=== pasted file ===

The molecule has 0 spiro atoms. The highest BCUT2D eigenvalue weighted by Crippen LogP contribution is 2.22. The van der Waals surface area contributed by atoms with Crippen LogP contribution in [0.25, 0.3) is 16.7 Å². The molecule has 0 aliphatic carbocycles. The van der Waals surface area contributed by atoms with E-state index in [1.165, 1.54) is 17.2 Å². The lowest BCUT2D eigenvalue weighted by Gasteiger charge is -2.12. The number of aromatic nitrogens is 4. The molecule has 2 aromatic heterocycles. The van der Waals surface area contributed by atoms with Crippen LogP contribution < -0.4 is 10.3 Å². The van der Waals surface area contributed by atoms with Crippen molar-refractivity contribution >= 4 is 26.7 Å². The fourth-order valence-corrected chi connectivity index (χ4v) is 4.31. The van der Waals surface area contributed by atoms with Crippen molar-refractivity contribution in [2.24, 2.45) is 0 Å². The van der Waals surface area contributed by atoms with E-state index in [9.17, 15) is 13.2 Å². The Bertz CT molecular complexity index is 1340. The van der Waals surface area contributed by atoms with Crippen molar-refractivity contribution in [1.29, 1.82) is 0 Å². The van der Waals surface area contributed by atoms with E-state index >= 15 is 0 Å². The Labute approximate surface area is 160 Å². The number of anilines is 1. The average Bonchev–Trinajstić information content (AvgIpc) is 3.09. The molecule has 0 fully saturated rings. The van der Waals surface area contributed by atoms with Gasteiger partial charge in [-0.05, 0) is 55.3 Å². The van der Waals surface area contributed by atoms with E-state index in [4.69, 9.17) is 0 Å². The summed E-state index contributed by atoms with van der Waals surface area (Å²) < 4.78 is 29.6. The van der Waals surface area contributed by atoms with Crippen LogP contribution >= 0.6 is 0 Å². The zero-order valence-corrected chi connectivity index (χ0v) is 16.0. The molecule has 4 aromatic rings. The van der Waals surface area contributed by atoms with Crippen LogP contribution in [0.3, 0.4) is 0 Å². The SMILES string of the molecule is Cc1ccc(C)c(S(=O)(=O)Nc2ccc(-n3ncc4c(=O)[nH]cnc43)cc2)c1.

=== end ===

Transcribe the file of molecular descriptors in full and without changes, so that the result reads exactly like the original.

The molecule has 0 spiro atoms. The highest BCUT2D eigenvalue weighted by Crippen LogP contribution is 2.22. The van der Waals surface area contributed by atoms with Crippen LogP contribution in [0.25, 0.3) is 16.7 Å². The molecule has 0 aliphatic carbocycles. The van der Waals surface area contributed by atoms with E-state index in [1.165, 1.54) is 17.2 Å². The lowest BCUT2D eigenvalue weighted by Gasteiger charge is -2.12. The number of aromatic nitrogens is 4. The molecule has 2 aromatic heterocycles. The van der Waals surface area contributed by atoms with Crippen LogP contribution < -0.4 is 10.3 Å². The van der Waals surface area contributed by atoms with Crippen molar-refractivity contribution >= 4 is 26.7 Å². The fourth-order valence-corrected chi connectivity index (χ4v) is 4.31. The van der Waals surface area contributed by atoms with Crippen molar-refractivity contribution in [2.24, 2.45) is 0 Å². The van der Waals surface area contributed by atoms with E-state index in [9.17, 15) is 13.2 Å². The Bertz CT molecular complexity index is 1340. The van der Waals surface area contributed by atoms with Crippen molar-refractivity contribution in [1.29, 1.82) is 0 Å². The van der Waals surface area contributed by atoms with E-state index >= 15 is 0 Å². The Labute approximate surface area is 160 Å². The number of anilines is 1. The average Bonchev–Trinajstić information content (AvgIpc) is 3.09. The molecule has 0 fully saturated rings. The van der Waals surface area contributed by atoms with Gasteiger partial charge in [-0.05, 0) is 55.3 Å². The van der Waals surface area contributed by atoms with E-state index in [4.69, 9.17) is 0 Å². The summed E-state index contributed by atoms with van der Waals surface area (Å²) < 4.78 is 29.6. The van der Waals surface area contributed by atoms with Crippen LogP contribution >= 0.6 is 0 Å². The zero-order valence-corrected chi connectivity index (χ0v) is 16.0. The molecule has 4 aromatic rings. The van der Waals surface area contributed by atoms with Crippen LogP contribution in [0.3, 0.4) is 0 Å². The SMILES string of the molecule is Cc1ccc(C)c(S(=O)(=O)Nc2ccc(-n3ncc4c(=O)[nH]cnc43)cc2)c1.